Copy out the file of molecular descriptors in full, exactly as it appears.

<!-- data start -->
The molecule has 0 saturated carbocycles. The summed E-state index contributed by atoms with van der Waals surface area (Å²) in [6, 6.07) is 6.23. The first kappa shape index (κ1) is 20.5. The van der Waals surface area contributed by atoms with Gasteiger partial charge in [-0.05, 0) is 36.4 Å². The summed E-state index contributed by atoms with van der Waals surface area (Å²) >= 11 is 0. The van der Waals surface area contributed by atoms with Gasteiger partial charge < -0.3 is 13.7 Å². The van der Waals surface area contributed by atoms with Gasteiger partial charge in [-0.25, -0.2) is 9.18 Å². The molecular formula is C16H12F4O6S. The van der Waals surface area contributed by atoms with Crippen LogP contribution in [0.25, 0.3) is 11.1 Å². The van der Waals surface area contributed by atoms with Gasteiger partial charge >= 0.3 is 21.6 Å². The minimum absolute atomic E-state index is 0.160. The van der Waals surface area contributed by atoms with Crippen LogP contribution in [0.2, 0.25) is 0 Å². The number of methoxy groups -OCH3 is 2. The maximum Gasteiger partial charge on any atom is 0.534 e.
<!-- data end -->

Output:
The molecule has 0 saturated carbocycles. The summed E-state index contributed by atoms with van der Waals surface area (Å²) in [6, 6.07) is 6.23. The first kappa shape index (κ1) is 20.5. The van der Waals surface area contributed by atoms with Gasteiger partial charge in [-0.05, 0) is 36.4 Å². The summed E-state index contributed by atoms with van der Waals surface area (Å²) >= 11 is 0. The van der Waals surface area contributed by atoms with Gasteiger partial charge < -0.3 is 13.7 Å². The van der Waals surface area contributed by atoms with Gasteiger partial charge in [-0.25, -0.2) is 9.18 Å². The molecular formula is C16H12F4O6S. The van der Waals surface area contributed by atoms with Crippen LogP contribution in [0.25, 0.3) is 11.1 Å². The van der Waals surface area contributed by atoms with Gasteiger partial charge >= 0.3 is 21.6 Å². The minimum absolute atomic E-state index is 0.160. The van der Waals surface area contributed by atoms with Crippen LogP contribution in [0.2, 0.25) is 0 Å². The number of methoxy groups -OCH3 is 2. The maximum Gasteiger partial charge on any atom is 0.534 e.